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Recently, for the first time in a long while, I ran two of my favorite older MTH Railking locomotives, a New York Central 0-8-0 steam switcher with PS1 and a New York Central EMD SW-1500 diesel with 5-volt PS2. I ran them long enough to charge the batteries but the shutdown sounds indicated that the batteries were not well charged, so I ordered BCRs and installed them today. The battery in the tender of the steamer was accessible and easy to replace – sorry but no photo. The diesel was another story because the battery was a tight fit and wedged beneath the circuit boards, with a strap secured by two very small screws over one end of the battery. I also had to loosen one of the trucks and move its motor to get the battery out and the BCR in. I eventually got the BCR fully into place and got the strap screws, truck and shell screws tightened down, and the handrails reinstalled. Both locomotives ran well and now have excellent operation and sounds. To me, the BCRs are worth the price. Battery problems cannot damage the locomotives and I hope to avoid having to repeat this process in the future.

MELGAR

MELGAR_2018_0315_BATTERY_TO_BCR_01MELGAR_2018_0315_BATTERY_TO_BCR_02MELGAR_2018_0315_BATTERY_TO_BCR_03MELGAR_2018_0315_BATTERY_TO_BCR_04

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  • MELGAR_2018_0315_BATTERY_TO_BCR_01: MTH Railking SW-1500 with PS2 5-Volt
  • MELGAR_2018_0315_BATTERY_TO_BCR_02: Battery and BCR
  • MELGAR_2018_0315_BATTERY_TO_BCR_03: BCR in Place
  • MELGAR_2018_0315_BATTERY_TO_BCR_04: Battery Strap Screws Tightened
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MELGAR - I've read several Posts about 'fried MTH boards' (particularly the 5 volt boards) in PS1 and PS2 equipped engines, and it's usually associated with the MTH batteries, but could you (or someone else reading this) please explain what actually happens to cause the boards to be ruined - in layman's English please.  Thanks very much.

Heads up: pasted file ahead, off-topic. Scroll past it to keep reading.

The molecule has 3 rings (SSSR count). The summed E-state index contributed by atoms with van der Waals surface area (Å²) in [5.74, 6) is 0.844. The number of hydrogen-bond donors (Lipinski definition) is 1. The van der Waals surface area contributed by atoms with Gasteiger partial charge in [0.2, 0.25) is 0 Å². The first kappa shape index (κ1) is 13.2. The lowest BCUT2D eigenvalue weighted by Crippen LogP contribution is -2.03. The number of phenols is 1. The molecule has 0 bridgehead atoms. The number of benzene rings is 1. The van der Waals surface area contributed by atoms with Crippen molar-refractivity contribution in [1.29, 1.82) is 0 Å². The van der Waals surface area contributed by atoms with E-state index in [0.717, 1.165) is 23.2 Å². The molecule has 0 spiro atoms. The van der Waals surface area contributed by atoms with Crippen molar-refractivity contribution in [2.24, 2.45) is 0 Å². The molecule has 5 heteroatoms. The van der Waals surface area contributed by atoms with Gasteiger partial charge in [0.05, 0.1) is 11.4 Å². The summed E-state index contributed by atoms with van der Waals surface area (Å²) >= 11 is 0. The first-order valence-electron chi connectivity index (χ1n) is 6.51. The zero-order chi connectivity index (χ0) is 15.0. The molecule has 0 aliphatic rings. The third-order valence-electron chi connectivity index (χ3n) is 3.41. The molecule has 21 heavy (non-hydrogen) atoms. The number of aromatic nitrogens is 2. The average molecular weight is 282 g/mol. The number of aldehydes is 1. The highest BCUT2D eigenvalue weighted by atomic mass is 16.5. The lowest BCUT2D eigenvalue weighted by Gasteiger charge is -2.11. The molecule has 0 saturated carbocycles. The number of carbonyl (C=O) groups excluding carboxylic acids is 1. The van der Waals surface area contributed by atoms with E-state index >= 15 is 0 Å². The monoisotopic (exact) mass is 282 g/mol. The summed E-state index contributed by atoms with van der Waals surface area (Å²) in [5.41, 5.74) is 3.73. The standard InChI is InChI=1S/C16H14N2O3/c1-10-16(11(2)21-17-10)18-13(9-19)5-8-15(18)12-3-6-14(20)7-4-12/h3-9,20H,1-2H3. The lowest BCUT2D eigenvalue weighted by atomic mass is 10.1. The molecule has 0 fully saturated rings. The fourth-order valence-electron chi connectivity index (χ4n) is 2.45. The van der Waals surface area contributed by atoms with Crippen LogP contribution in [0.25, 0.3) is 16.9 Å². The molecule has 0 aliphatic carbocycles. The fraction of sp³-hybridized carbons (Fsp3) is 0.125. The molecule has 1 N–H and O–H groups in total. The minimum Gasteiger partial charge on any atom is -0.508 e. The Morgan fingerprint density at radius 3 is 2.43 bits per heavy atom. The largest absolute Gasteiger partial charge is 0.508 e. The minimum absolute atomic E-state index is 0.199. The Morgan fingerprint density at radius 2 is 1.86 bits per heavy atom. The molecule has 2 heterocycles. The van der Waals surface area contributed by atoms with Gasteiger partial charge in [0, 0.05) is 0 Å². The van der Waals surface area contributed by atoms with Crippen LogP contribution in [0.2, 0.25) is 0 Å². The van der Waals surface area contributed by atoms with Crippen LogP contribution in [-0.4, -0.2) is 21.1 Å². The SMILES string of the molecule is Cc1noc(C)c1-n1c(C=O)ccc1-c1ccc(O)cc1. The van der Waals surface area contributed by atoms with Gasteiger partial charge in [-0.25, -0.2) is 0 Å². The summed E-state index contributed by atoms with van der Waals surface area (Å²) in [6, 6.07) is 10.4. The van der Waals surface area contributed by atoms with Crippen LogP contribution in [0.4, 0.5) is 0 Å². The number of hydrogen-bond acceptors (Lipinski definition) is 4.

GRJ - Thanks to you too.

In my case I'd been running a PS 2 steamer for approximately 0.5 hr, then put it in neutral (and left it idling) while I answered the phone, and after no more than 2 or 3 minutes I heard the power down sounds start (without me touching the remote) and that was it.  I assumed it might be the battery so I popped in a brand new MTH battery the next day (after properly charging it overnight) and tried to power it up but nothing - no sign of life at all. 

For PS-1 if the battery is dead enough the processor does not write to memory.  It knows it does not have sufficient power.  It is usually the partially charged battery that causes issues in that it does start writing, but can not finish.

THAT CAN HAPPEN with BCR too.  If BCR only allowed to half charge and turned off same happens.  Or an attempted direction change with insufficient charge.  I have had to do resets on BCR engines.  So let them fully charge.  Normally the newer 1997 up PS-1 stuff is less effected.  G

@GGG posted:

For PS-1 if the battery is dead enough the processor does not write to memory.  It knows it does not have sufficient power.  It is usually the partially charged battery that causes issues in that it does start writing, but can not finish.

THAT CAN HAPPEN with BCR too.  If BCR only allowed to half charge and turned off same happens.  Or an attempted direction change with insufficient charge.  I have had to do resets on BCR engines.  So let them fully charge.  Normally the newer 1997 up PS-1 stuff is less effected.  G

I know of a well-known O-gauge guy who owns a LOT of engines - he swears by using cheap rechargeable batteries from Harbor Freight ($5 each) instead of BCRs.  Personally, I feel more comfortable with the BCR.  Just wondering if you have any thoughts on his practice?

I know a guy that owns a lot of guns, and he never checks to see if one is loaded before handling it, probably the same kind of guy.   Just because someone does something foolish, that doesn't make it a good idea.